• Neutron Diffraction

Neutron Diffraction

The Neutron Diffraction (ND) technique measures residual stresses deep within a material by detecting the diffractions of an incident neutron beam.

Like the other diffraction techniques, i.e. laboratory X-ray and Synchrotron Diffraction, the diffracted beam of neutrons behaves according to Bragg’s Law enabling the detection of changes in atomic lattice spacing due to stress. The relative changes in spacing are then calibrated using a stress-free material sample (i.e. d0 sample) to calculate absolute stress values. The advantage of using neutrons compared to x-rays is their deeper penetration into engineering materials (i.e. centimetres rather than millimetres for synchrotron x-rays or μm for laboratory x-rays).

There are two main types of Neutron Diffraction technique, monochromatic 2θ Strain Scanning and Time of Flight; the use of which type depends upon the diffraction instrument's neutron source.

Monochromatic 2θ Strain Scanning:

This technique is commonly found at a reactor source and is based on a monochromatic (i.e. single wavelength) neutron beam.  It measures changes in the peak diffraction angle of a single diffraction peak, , relating to a particular lattice spacing, d, due to residual stresses.

Schematic showing the incident and diffracted neutron beam with changing angle 2θ
Schematic showing the incident and diffracted neutron beam with changing angle 2θ


Differentiating Bragg's law (nλ=2dhkl sinθ) for constant wavelength, λ, gives:

Differentiating Bragg's law

Where Δθ is the peak shift, Δd is the change in lattice spacing, d0 is the lattice spacing of a stress-free sample and 0 is the corresponding angular position of diffraction peak for the stress-free sample.

The strain in the hkl set of planes can be calculated as:

Strain in the HKL set of planes

Time of Flight:

A spallation source produces neutron beams of varying wavelengths/energies in pulses at time t0. The netron beams have different velocities, with energetic neutrons travelling the fastest, and can hence be discriminated by their time of flight (or arrival) at the detector.  Since all wavelengths are present, the detectors can be placed at 90° to ensure a cuboidal gauge volume, unlike Synchrotron Diffraction.  By monitoring the incident/diffracted wavelength at constant Bragg angle, θ, the lattice spacing can be determined.  Differentiating Bragg's law for constant θ:

Differentiating Bragg's law for constant

where Δλ is the change in wavelength and λ0 is the wavelength corresponding to the stress-free sample. The strain can be calculated as:

Strain can be calculated as

Complete or partial diffraction spectrums can be obtained from each measurement point. The diffraction profiles are then analysed using multiple peak fitting (e.g. Pawley or Rietveld refinements) to provide lattice parame-ters α and α0 for the stressed and stress-free material.

Typical time-of-flight diffraction spectrum
Typical time-of-flight diffraction spectrum (with Pawley fitting).

From the strains measured using either type of ND technique Hooke's law can then (under certain assumptions) be used to calculate the stress components using bulk elastic constants for the multiple reflections, for example:

Hooke's Law

Using either type of ND technique it is possible to obtain diffracted intensity from only a small gauge volume (e.g. 1 - 10mm3) from deep within a sample by restricting the irradiated region and field of views of the detectors with slits or radial collimators.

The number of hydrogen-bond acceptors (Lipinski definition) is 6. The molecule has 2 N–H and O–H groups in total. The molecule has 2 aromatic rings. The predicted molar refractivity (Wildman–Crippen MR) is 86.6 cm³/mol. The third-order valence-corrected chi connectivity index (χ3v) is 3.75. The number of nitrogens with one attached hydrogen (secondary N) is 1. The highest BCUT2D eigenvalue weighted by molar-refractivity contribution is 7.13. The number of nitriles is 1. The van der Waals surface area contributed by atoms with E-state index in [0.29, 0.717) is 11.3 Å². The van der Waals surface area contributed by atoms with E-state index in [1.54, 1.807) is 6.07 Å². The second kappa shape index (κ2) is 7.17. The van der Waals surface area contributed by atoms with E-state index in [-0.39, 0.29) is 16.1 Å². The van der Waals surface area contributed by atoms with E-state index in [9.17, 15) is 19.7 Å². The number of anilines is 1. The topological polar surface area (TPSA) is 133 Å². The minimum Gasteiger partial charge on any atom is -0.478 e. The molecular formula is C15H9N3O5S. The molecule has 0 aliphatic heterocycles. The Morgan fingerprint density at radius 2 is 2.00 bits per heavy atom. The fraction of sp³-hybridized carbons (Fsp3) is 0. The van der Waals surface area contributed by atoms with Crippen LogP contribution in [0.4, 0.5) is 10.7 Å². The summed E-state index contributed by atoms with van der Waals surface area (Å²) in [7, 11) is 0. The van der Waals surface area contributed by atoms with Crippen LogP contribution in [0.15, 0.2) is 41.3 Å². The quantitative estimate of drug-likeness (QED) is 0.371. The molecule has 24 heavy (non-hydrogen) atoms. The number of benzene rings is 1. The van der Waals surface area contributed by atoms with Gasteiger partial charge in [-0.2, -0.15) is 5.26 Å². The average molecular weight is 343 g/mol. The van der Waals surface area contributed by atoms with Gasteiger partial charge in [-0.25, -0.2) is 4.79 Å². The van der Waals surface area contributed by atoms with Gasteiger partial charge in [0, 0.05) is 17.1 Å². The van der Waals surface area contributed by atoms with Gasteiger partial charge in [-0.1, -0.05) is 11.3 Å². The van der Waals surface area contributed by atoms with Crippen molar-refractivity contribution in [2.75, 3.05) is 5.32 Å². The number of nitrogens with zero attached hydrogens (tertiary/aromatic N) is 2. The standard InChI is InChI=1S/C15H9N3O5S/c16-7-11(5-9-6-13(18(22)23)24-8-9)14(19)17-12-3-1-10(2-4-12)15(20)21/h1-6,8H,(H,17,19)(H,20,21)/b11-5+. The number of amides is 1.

Uni-axial or bi-axial residual stresses are measured as standard by the ND technique, but by rotating the component tri-axial (i.e. σxx, σyy and σzz) residual stresses can also be measured with nominal ac-curacies of ±30MPa in steel.

Advantages of the Neutron Diffraction Technique:

  • “Non-destructive” technique (although d0 samples may need to be extracted or beam access windows cut);
  • Good penetration depths – up to 60mm in steel, 100mm in aluminium (total beam path lengths);
  • Tri-axial residual stress measurements (i.e. σxx, σyy and σzz), including stress gradients;
  • High magnitude residual stresses are measured accurately;
  • Complex shapes can be measured, although beam access windows may need to be cut;
  • Indifferent to surface finish;
  • Nominal accuracy: 10MPa – Aluminium, 30MPa – Steel, 15MPa – Titanium;
  • Macro and micro residual stresses measured.

Disadvantages of the Neutron Diffraction Technique:

  • Laboratory based measurements at specialist facilities;
  • Only applicable to crystalline materials;
  • Accuracy seriously affected by grain size and texture;
  • Specimen size restricted (volume and weight);
  • Not suitable for surface measurements;
  • Very long lead times before measurement unless beam time paid for commercially.

References & Further Reading:

  1. Noyan, I. C., and Cohen, J. B., “Residual Stress Measurement by Diffraction and Interpretation”, Springer-Verlag, New York Inc., 1987.
  2. Fitzpatrick, M. E., and Lodini, A., “Analysis of Residual Stress by Diffraction using Neutron and Synchrotron Radiation”, Taylor and Francis, London, 2003.
  3. Pawley, G. S., “Unit-cell refinement from powder diffraction scans”, J. Applied Crystallography, 14, 357-361, 1981.
  4. Daymond, M.R., Bourke, M.A.M., and Von Dreele, R.B., “Use of Rietveld refinement to fit a hex-agonal crystal structure in the presence of elastic and plastic anisotropy”, J. Applied Physics, 85 (2), pp. 739–747, 1999.
  5. ISO/TS 21432:2005, “Non-destructive testing -- Standard test method for determining residual stresses by neutron diffraction”, 2005.
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